Saudi Arabia announced yesterday that the head of the Islamic State’s arm in Yemen was captured alongside other jihadists earlier this month. The raid was conducted by Saudi and Yemeni special forces, with support from the U.S.
The Saudis identified the Islamic State leader as Abu Osama al-Masri, a nom de guerre indicating that he is likely an Egyptian.
Colonel Turki al-Malki, the spokesman for the Coalition to Restore Legitimacy in Yemen, said the operation took place at 9:20 am on June 3. It’s not clear why Saudi officials waited more than three weeks to announce the successful operation.
“A house kept under close surveillance proved the presence of the terror group’s leader, and other elements, along with three women and three children,” Col. al-Malki explained. No women or children in the house were injured, nor was there any collateral damage to civilians, the Saudis say.
In addition to capturing several of Baghdadi’s loyalists, the Saudis say the “operation also resulted in the confiscation of several weapons, ammunition, laptops, computers, cash in various currencies, electronic devices, GPS devices, communication devices, and other possessions.”
The haul likely provides new intelligence on the so-called caliphate’s operations in the Arabian Peninsula, and possibly elsewhere.
The hierarchy of the Islamic State’s Yemeni branch is murky. Like other jihadist groups, the organization doesn’t publish a personnel chart.
The Saudis say that al-Masri was a leader in Al Qaeda, presumably meaning Al Qaeda in the Arabian Peninsula (AQAP), from 2010 to 2015. He then defected to Abu Bakr al-Baghdadi’s caliphate and rose up its ranks to serve as leader of its Yemeni branch from 2017 until his capture earlier this month.*
If this detail is accurate, then it is an example of how the Islamic State has attempted to poach from al Qaeda’s ranks in Yemen. AQAP rejected Abu Bakr al-Baghdadi’s caliphate declaration in 2014. In more recents months, the two sides have repeatedly clashed. The media teams for both organizations also routinely produce messages criticizing their jihadist rivals.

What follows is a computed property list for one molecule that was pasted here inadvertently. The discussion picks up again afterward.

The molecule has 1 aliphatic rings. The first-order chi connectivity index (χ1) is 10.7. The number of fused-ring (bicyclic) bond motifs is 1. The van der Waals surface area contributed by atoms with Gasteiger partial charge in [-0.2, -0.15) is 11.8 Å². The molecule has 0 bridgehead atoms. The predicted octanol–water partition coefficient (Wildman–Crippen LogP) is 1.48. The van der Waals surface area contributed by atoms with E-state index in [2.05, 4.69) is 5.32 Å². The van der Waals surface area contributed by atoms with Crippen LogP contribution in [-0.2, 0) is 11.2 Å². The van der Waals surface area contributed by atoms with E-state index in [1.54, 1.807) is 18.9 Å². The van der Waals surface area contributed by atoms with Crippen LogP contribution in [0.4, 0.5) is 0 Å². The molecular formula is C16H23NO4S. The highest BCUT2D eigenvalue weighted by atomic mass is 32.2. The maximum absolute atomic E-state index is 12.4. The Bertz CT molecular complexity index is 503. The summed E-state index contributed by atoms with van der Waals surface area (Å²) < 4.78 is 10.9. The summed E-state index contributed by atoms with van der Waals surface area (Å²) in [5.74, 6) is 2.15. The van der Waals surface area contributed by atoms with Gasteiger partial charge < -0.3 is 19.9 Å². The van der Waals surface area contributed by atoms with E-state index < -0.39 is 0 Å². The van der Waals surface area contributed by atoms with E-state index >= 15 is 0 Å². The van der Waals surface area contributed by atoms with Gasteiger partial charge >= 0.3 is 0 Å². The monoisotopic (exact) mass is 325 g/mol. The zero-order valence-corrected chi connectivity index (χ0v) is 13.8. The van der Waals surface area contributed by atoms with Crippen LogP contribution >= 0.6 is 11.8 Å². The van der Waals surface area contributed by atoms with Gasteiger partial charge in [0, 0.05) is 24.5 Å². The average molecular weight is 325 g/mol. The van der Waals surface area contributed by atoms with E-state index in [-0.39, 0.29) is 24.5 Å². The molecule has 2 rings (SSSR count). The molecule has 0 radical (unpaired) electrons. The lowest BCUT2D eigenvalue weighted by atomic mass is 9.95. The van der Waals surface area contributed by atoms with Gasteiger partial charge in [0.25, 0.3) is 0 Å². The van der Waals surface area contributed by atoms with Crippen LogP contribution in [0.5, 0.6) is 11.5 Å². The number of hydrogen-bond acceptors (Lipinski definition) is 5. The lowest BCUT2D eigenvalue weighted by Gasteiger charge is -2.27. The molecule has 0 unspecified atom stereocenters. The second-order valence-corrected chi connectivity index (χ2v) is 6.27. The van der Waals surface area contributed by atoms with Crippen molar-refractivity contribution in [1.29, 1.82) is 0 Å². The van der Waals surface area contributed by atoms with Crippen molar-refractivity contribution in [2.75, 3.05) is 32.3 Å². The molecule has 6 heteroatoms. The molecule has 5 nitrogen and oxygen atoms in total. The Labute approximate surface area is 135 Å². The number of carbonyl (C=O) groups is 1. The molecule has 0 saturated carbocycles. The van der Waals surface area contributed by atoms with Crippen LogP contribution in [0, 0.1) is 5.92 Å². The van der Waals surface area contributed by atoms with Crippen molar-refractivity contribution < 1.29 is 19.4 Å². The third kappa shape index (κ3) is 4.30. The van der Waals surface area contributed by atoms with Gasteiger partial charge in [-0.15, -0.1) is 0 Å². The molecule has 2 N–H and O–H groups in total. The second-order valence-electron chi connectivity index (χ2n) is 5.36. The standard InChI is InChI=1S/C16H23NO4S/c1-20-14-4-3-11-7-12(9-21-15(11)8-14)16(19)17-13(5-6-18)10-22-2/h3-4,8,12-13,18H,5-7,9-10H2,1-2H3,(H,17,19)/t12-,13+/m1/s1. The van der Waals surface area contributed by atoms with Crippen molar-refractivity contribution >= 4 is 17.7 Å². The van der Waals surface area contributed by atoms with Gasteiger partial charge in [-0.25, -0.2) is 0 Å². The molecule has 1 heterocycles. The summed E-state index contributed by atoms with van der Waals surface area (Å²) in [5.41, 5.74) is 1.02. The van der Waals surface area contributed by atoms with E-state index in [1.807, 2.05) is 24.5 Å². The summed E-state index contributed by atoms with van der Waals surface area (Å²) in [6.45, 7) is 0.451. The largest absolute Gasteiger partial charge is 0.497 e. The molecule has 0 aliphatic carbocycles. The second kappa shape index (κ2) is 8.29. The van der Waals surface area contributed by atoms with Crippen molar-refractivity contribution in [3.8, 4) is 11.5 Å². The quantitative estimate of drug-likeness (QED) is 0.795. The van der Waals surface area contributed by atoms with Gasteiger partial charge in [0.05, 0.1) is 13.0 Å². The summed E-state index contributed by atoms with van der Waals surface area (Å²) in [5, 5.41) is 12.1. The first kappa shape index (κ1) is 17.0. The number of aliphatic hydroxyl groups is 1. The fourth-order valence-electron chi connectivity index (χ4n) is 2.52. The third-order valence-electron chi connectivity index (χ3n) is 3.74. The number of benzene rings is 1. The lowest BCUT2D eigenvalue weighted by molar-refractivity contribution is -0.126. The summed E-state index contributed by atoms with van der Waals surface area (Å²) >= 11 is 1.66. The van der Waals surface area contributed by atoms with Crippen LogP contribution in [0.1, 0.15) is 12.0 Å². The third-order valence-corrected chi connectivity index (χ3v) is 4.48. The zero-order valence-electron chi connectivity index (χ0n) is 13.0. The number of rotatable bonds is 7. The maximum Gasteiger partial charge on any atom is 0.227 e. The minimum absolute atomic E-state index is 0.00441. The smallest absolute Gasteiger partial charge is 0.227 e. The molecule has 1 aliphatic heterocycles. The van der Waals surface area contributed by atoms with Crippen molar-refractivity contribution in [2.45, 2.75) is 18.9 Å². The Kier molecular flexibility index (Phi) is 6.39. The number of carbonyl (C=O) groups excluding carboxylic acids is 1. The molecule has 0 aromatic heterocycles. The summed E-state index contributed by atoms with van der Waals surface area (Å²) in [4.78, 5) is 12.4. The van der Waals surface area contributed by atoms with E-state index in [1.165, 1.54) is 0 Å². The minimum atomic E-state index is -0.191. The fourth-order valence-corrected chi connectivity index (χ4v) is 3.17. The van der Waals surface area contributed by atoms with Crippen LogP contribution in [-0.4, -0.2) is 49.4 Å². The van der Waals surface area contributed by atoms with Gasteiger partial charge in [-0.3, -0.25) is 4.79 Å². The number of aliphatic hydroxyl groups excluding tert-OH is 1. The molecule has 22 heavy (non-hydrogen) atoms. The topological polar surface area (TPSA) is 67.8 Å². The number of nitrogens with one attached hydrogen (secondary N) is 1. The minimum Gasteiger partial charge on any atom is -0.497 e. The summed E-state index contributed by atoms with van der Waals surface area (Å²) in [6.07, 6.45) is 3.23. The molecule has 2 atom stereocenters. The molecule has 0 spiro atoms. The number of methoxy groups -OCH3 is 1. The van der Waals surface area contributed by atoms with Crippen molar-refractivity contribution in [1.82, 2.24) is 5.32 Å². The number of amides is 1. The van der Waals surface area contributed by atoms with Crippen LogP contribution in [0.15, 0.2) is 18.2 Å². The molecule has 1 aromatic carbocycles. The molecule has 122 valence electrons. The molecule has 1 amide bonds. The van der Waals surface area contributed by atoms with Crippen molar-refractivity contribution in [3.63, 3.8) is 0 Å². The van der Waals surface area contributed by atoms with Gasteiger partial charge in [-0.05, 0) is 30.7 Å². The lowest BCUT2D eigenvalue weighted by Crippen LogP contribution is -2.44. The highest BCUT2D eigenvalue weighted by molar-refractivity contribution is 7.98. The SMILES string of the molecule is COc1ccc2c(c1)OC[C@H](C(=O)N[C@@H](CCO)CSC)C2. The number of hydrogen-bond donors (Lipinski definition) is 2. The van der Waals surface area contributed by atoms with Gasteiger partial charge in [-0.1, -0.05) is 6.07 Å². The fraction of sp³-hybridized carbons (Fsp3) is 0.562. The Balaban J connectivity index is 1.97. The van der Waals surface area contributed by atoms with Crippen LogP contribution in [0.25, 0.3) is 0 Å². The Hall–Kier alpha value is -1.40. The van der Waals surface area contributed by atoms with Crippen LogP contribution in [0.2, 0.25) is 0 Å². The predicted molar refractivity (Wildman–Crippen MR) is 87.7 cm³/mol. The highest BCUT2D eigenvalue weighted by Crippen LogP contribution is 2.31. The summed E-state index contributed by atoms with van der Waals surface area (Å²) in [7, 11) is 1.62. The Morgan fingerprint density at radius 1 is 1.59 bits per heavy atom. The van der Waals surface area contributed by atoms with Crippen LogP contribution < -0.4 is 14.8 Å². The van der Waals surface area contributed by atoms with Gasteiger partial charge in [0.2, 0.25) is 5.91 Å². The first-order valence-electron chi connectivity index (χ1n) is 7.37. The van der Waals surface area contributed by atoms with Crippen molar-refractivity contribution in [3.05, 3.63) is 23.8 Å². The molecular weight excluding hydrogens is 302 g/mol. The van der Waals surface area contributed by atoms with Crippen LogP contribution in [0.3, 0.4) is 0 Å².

In a report released earlier this year, the UN named the head of ISIS in Yemen as Abu Shaker al-Muhajer. He may be the same man as Abu Osama al-Masri, as the jihadists often use more than one alias. It is not immediately obvious if that is the case, or if he is a different figure.
Al-Muhajer succeeded another figure, Muhammad Qan’an al-Saya’ri, who is presumed to be dead.
Citing “member states,” the UN claimed that ISIS “now has only a few mobile training camps” and a “dwindling number of fighters” throughout the “whole of Yemen.” These men are reportedly “concentrated in the Thahra area of Jawf Governorate,” while the group is “struggling to keep a foothold on the Qayfah front in Al-Bayda.”
The Islamic State’s “activities” in Al-Bayda “now consist mainly of protecting the group’s leaders and their family members.” The organization “maintains four brigades of 60 members each” and “[r]elatively few foreign terrorist fighters are making their way to Yemen to join” either the Islamic State, or AQAP, according to the UN’s sources.
The US-backed, Saudi-Yemeni raid on ISIS took place in the eastern province of al-Mahra. Along with Abu Osama al-Masri, the Saudis say they captured the group’s “chief financial officer” for the country.
These fact fits well with the UN’s reporting. “In financing its operations in Yemen,” the UN monitoring team’s analysts wrote, ISIS “depends on external support.” The jihadists have smuggled cash “via intermediaries through the Syrian Arab Republic to neighboring Gulf countries, then into Yemen.”
Once the money reached Yemen, the “group’s finance chief, Sanad Al-Jazrawi” would travel “to the city of Ghaydah in Mahra Governorate to receive payments.”
Therefore, the UN reported several months ago that the Islamic State’s main money man for Yemen was traveling to al-Mahra to collect the jihadists’ funding. That same province is where the Saudi-Yemeni raid was conducted and purportedly netted the group’s chief bean counter. However, the Saudis did not provide a nom de guerre or other identity for this Islamic State figure, so it is not clear if it is the same individual.
*This sentence was corrected to say al-Masri was captured, instead of killed.
Are you a dedicated reader of FDD's Long War Journal? Has our research benefitted you or your team over the years? Support our independent reporting and analysis today by considering a one-time or monthly donation. Thanks for reading! You can make a tax-deductible donation here.